Analysis: The Legislature’s wait-and-see session

If a legislative session can be summed up in three words, 2017 could go down as the “wait-and-see” session.

As lawmakers head into their final few weeks in the Statehouse, they’re poised to leave a lot of issues unresolved. There’s the Medicaid issue, which seems perennially in flux. But some big K-12 issues will probably remain on hold until 2018.

Yup, it’s been a slow session. You probably didn’t hear that here first. Other writers have reported on or opined about the plodding pace of things around the Statehouse. And that doesn’t go over too well with reporters, who view political doldrums with a scorn usually reserved for decaf.

House Speaker Scott Bedke, R-Oakley

So, not surprisingly, House Speaker Scott Bedke got a grilling over the slow session Wednesday, when he met for a lunch-hour Q&A sponsored by the Idaho Press Club.

Idaho Public Television’s Seth Ogilvie cut to the chase with his question. The 2017 session is all but over, the 2018 session will coincide with a wide-open race for governor, the 2019 session will be year one for a new governor, and the 2020 session will coincide with the presidential election.

Given that, Ogilvie asked, will Idaho be in wait-and-see mode for several years?

“I don’t know,” said Bedke, not missing a beat. “Let’s wait and see.”

He’ll be here all week, folks.

In all fairness, these are unusual times. Again, you didn’t hear that here first. But the transition in the White House overshadows all else in politics. (We get that. Our website set a monthly record for pageviews in February, and to no small degree, we have Betsy DeVos to thank for that.)

Gov. Butch Otter

When Gov. Butch Otter held his annual Idaho Press Club Q&A in early February, questions about the Trump transition dominated the proceedings. There were two extenuating circumstances. First, Otter spent several minutes parsing words about the Trump travel ban — insisting that a policy that allowed Christians into the U.S. was a matter of “preference,” not “discrimination.” Second, Otter had to field a few questions about his not-exactly-secret interest in a job with the Trump team.

But even removing variables from the equation, Otter spent considerable time talking about governing during the Trump transition, particularly the “turmoil” surrounding the Affordable Care Act.

For Otter and legislators looking to wait and see on health care, the new administration certainly provided cover.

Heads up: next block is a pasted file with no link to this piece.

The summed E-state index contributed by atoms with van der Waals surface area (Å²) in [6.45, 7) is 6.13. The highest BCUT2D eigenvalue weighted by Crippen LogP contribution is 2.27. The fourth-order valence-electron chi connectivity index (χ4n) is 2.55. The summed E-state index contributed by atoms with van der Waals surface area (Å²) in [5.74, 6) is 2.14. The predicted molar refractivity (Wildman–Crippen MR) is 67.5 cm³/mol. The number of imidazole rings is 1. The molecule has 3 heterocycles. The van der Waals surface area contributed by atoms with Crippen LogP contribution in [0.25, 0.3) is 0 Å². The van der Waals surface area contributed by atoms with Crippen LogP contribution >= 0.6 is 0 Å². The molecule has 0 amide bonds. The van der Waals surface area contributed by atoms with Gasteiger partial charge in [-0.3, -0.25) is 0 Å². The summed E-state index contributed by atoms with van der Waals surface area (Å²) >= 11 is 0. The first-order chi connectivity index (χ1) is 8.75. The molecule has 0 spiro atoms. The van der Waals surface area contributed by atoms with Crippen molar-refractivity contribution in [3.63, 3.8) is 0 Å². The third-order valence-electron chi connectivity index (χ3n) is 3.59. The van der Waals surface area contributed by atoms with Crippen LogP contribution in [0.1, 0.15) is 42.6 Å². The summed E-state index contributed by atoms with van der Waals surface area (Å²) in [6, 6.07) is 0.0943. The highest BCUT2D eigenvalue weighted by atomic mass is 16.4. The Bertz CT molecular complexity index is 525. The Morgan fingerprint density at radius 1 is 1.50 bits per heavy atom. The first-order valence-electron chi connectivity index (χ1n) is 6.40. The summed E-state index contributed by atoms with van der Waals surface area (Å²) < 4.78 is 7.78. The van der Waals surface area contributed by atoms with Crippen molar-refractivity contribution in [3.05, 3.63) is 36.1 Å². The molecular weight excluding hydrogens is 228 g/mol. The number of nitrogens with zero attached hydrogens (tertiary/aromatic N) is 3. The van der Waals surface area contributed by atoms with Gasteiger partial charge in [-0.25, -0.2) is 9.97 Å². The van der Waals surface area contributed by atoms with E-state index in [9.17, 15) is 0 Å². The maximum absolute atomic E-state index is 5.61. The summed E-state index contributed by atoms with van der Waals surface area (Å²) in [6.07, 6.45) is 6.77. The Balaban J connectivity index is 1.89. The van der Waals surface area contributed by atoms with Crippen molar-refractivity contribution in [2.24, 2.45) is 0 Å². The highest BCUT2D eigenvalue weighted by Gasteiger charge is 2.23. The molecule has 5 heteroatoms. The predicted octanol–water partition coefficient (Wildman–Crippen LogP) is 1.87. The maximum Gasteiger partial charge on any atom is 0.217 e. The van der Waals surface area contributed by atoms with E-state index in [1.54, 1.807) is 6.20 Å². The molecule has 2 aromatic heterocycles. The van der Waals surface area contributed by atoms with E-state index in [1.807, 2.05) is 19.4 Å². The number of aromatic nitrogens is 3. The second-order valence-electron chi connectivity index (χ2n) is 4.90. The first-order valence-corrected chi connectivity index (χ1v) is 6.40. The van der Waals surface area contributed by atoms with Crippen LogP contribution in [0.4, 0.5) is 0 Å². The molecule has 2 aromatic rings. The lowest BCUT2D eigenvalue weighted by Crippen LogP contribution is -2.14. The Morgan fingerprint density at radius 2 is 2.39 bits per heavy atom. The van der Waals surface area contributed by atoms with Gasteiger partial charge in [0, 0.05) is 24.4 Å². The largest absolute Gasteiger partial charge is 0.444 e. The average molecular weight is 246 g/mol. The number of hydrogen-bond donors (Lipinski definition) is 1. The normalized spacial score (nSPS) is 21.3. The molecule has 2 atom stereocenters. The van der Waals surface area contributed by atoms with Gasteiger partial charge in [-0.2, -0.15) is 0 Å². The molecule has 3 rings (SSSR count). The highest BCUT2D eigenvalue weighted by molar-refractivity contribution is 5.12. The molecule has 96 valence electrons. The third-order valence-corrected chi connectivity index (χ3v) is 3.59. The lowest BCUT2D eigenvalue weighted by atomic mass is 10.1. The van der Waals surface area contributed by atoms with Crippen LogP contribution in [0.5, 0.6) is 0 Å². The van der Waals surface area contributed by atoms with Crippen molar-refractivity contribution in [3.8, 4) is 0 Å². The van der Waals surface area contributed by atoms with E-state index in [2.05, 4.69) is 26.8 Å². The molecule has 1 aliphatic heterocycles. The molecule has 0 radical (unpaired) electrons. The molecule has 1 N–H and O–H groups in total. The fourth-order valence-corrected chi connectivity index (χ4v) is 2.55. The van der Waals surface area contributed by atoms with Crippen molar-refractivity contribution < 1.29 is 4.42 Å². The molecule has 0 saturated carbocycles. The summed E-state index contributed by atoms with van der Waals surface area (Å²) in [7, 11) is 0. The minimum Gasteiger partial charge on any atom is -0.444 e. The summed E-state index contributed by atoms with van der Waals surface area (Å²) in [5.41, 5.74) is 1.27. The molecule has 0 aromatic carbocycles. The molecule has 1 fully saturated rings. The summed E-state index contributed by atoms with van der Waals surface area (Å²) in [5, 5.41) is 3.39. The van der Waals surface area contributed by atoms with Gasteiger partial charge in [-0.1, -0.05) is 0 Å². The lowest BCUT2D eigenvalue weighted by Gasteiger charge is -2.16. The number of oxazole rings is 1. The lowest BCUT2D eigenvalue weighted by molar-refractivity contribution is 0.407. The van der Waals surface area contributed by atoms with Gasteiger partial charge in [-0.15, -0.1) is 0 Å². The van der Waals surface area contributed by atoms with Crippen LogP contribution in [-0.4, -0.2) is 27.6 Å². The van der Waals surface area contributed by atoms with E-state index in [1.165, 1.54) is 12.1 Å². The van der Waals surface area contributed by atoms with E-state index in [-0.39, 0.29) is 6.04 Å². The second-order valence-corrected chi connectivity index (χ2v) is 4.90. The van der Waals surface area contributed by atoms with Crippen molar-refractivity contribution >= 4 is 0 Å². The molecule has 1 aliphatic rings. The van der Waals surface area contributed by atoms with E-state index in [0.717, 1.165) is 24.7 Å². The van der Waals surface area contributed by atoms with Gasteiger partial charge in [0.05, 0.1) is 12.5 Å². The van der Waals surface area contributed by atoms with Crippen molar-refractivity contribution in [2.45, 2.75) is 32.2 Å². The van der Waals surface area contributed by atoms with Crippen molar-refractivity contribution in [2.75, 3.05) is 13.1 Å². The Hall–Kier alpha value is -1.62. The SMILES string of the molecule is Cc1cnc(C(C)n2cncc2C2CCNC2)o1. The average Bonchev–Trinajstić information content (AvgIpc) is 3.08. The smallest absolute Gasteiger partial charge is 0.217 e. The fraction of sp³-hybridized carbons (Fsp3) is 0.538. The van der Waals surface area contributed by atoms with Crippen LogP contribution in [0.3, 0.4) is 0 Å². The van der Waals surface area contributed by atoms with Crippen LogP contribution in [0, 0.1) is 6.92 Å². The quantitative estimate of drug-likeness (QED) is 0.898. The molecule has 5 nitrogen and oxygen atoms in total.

There’s no shortage of turmoil surrounding K-12 issues. It’s still unclear how Trump and DeVos will try to encourage school vouchers, aside from the fact that it’s a priority. It’s unclear what they will do to implement the 2015 Every Student Succeeds Act, the federal education law. Then there’s the money, such as the $264 million that flows into Idaho every year for K-12.

On Wednesday, Bedke suggested the state would still figure out a way to maintain viable Head Start and Title I school programs, with or without federal funding. But that doesn’t mean he wants Idaho to forgo the money Idahoans pay into the federal system. “I still think we’re entitled to our fair share,” said Bedke, R-Oakley.

But this Legislature also seems ready to put off other decisions on K-12, and entirely of its own choosing.

The Senate-House compromise on school science standards promises another discussion on climate change, in 2018.

The K-12 budgets that passed the Joint Finance-Appropriations Committee do not create a line item for health benefits, a priority for Otter and Senate Education Committee Chairman Dean Mortimer. If these budgets pass as written, expect a long discussion about health care costs during the offseason, as a legislative interim committee continues to review Idaho’s school funding formula.

Then again, the K-12 budgets aren’t set. Mortimer lost on this issue in JFAC Monday — but in an interview with Idaho Public TV Thursday, he suggested he might continue his fight on the Senate floor.

So, wait and see.

Why not?